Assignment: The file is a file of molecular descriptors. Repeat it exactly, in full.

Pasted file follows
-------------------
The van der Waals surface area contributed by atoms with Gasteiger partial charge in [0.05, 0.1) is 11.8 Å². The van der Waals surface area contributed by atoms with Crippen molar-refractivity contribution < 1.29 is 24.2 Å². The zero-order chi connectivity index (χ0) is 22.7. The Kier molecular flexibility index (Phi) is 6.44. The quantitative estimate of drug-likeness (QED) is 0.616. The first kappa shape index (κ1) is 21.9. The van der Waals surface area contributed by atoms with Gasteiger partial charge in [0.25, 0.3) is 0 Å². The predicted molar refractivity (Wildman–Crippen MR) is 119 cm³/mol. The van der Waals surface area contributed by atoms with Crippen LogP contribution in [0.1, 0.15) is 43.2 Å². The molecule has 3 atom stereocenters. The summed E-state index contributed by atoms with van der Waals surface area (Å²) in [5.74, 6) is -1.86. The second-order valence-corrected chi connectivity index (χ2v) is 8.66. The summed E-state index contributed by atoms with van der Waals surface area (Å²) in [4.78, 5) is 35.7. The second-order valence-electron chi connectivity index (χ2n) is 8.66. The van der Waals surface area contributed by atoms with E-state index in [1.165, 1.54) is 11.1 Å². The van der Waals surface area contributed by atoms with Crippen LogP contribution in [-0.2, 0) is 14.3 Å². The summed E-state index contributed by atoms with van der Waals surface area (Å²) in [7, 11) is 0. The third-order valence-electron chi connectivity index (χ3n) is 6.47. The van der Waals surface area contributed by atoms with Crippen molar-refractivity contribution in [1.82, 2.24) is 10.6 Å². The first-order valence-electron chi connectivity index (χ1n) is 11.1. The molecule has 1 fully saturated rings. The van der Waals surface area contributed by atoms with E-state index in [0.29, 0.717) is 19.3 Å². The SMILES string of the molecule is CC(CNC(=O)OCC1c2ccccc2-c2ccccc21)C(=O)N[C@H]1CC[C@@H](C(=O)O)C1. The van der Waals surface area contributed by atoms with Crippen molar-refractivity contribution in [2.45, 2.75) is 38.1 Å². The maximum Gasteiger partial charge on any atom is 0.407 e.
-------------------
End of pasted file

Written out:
The van der Waals surface area contributed by atoms with Gasteiger partial charge in [0.05, 0.1) is 11.8 Å². The van der Waals surface area contributed by atoms with Crippen molar-refractivity contribution < 1.29 is 24.2 Å². The zero-order chi connectivity index (χ0) is 22.7. The Kier molecular flexibility index (Phi) is 6.44. The quantitative estimate of drug-likeness (QED) is 0.616. The first kappa shape index (κ1) is 21.9. The van der Waals surface area contributed by atoms with Gasteiger partial charge in [0.25, 0.3) is 0 Å². The predicted molar refractivity (Wildman–Crippen MR) is 119 cm³/mol. The van der Waals surface area contributed by atoms with Crippen LogP contribution in [0.1, 0.15) is 43.2 Å². The molecule has 3 atom stereocenters. The summed E-state index contributed by atoms with van der Waals surface area (Å²) in [5.74, 6) is -1.86. The second-order valence-corrected chi connectivity index (χ2v) is 8.66. The summed E-state index contributed by atoms with van der Waals surface area (Å²) in [4.78, 5) is 35.7. The second-order valence-electron chi connectivity index (χ2n) is 8.66. The van der Waals surface area contributed by atoms with E-state index in [1.165, 1.54) is 11.1 Å². The van der Waals surface area contributed by atoms with Crippen LogP contribution in [-0.2, 0) is 14.3 Å². The summed E-state index contributed by atoms with van der Waals surface area (Å²) in [7, 11) is 0. The third-order valence-electron chi connectivity index (χ3n) is 6.47. The van der Waals surface area contributed by atoms with Crippen molar-refractivity contribution in [1.82, 2.24) is 10.6 Å². The first-order valence-electron chi connectivity index (χ1n) is 11.1. The molecule has 1 fully saturated rings. The van der Waals surface area contributed by atoms with E-state index in [0.29, 0.717) is 19.3 Å². The SMILES string of the molecule is CC(CNC(=O)OCC1c2ccccc2-c2ccccc21)C(=O)N[C@H]1CC[C@@H](C(=O)O)C1. The van der Waals surface area contributed by atoms with Crippen molar-refractivity contribution in [2.45, 2.75) is 38.1 Å². The maximum Gasteiger partial charge on any atom is 0.407 e.